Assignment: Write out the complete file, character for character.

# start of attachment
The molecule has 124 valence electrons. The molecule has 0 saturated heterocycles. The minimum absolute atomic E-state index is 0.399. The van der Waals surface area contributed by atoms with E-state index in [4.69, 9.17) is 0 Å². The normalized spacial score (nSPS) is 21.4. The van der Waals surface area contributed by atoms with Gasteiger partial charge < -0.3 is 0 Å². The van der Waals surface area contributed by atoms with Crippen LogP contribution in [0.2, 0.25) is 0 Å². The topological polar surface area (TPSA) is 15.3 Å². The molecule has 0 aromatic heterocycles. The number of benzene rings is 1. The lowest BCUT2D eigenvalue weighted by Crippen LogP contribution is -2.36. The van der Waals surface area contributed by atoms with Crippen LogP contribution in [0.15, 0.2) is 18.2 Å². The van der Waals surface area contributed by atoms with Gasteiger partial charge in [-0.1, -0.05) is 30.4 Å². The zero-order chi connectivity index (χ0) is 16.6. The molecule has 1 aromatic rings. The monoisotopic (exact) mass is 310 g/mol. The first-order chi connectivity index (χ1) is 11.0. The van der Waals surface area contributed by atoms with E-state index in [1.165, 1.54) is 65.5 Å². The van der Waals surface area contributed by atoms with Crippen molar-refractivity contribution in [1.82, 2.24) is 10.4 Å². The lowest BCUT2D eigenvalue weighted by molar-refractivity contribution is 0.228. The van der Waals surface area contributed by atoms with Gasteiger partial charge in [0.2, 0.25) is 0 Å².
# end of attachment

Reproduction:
The molecule has 124 valence electrons. The molecule has 0 saturated heterocycles. The minimum absolute atomic E-state index is 0.399. The van der Waals surface area contributed by atoms with E-state index in [4.69, 9.17) is 0 Å². The normalized spacial score (nSPS) is 21.4. The van der Waals surface area contributed by atoms with Gasteiger partial charge < -0.3 is 0 Å². The van der Waals surface area contributed by atoms with Crippen LogP contribution in [0.2, 0.25) is 0 Å². The topological polar surface area (TPSA) is 15.3 Å². The molecule has 0 aromatic heterocycles. The number of benzene rings is 1. The lowest BCUT2D eigenvalue weighted by Crippen LogP contribution is -2.36. The van der Waals surface area contributed by atoms with Crippen LogP contribution in [0.15, 0.2) is 18.2 Å². The van der Waals surface area contributed by atoms with Gasteiger partial charge in [-0.1, -0.05) is 30.4 Å². The zero-order chi connectivity index (χ0) is 16.6. The molecule has 1 aromatic rings. The monoisotopic (exact) mass is 310 g/mol. The first-order chi connectivity index (χ1) is 11.0. The van der Waals surface area contributed by atoms with E-state index in [1.165, 1.54) is 65.5 Å². The van der Waals surface area contributed by atoms with Crippen molar-refractivity contribution in [1.82, 2.24) is 10.4 Å². The lowest BCUT2D eigenvalue weighted by molar-refractivity contribution is 0.228. The van der Waals surface area contributed by atoms with Gasteiger partial charge in [0.2, 0.25) is 0 Å².